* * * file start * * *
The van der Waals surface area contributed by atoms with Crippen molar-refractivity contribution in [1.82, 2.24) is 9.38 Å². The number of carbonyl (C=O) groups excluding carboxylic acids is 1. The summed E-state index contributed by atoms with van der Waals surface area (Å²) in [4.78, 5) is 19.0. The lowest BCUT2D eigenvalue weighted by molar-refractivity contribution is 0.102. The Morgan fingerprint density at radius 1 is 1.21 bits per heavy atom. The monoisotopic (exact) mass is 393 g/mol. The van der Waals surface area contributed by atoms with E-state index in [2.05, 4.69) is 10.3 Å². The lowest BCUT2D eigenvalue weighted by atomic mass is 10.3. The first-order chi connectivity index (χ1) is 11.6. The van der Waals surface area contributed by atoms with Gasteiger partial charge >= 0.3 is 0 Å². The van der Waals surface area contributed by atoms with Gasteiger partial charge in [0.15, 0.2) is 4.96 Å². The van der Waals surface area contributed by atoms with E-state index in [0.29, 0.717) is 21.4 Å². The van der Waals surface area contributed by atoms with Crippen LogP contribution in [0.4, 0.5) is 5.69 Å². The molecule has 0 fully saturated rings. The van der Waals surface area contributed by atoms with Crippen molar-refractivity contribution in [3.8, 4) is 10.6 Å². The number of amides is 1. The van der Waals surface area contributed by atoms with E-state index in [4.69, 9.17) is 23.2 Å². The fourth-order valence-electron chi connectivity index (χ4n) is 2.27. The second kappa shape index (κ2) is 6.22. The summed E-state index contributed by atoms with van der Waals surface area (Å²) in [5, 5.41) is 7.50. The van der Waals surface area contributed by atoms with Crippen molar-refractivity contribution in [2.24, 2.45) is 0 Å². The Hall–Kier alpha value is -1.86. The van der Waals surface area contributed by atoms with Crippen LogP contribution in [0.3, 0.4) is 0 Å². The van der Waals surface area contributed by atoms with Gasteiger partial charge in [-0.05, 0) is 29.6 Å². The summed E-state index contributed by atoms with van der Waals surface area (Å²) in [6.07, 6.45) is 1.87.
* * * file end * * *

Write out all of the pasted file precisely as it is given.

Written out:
The van der Waals surface area contributed by atoms with Crippen molar-refractivity contribution in [1.82, 2.24) is 9.38 Å². The number of carbonyl (C=O) groups excluding carboxylic acids is 1. The summed E-state index contributed by atoms with van der Waals surface area (Å²) in [4.78, 5) is 19.0. The lowest BCUT2D eigenvalue weighted by molar-refractivity contribution is 0.102. The Morgan fingerprint density at radius 1 is 1.21 bits per heavy atom. The monoisotopic (exact) mass is 393 g/mol. The van der Waals surface area contributed by atoms with E-state index in [2.05, 4.69) is 10.3 Å². The lowest BCUT2D eigenvalue weighted by atomic mass is 10.3. The first-order chi connectivity index (χ1) is 11.6. The van der Waals surface area contributed by atoms with Gasteiger partial charge >= 0.3 is 0 Å². The van der Waals surface area contributed by atoms with Gasteiger partial charge in [0.15, 0.2) is 4.96 Å². The van der Waals surface area contributed by atoms with E-state index in [0.29, 0.717) is 21.4 Å². The van der Waals surface area contributed by atoms with Crippen LogP contribution in [0.4, 0.5) is 5.69 Å². The molecule has 0 fully saturated rings. The van der Waals surface area contributed by atoms with Crippen molar-refractivity contribution in [3.8, 4) is 10.6 Å². The number of amides is 1. The van der Waals surface area contributed by atoms with E-state index in [4.69, 9.17) is 23.2 Å². The fourth-order valence-electron chi connectivity index (χ4n) is 2.27. The second kappa shape index (κ2) is 6.22. The summed E-state index contributed by atoms with van der Waals surface area (Å²) in [5, 5.41) is 7.50. The van der Waals surface area contributed by atoms with Crippen molar-refractivity contribution in [2.24, 2.45) is 0 Å². The Hall–Kier alpha value is -1.86. The van der Waals surface area contributed by atoms with Crippen LogP contribution in [0.3, 0.4) is 0 Å². The van der Waals surface area contributed by atoms with Gasteiger partial charge in [-0.05, 0) is 29.6 Å². The summed E-state index contributed by atoms with van der Waals surface area (Å²) in [6.07, 6.45) is 1.87.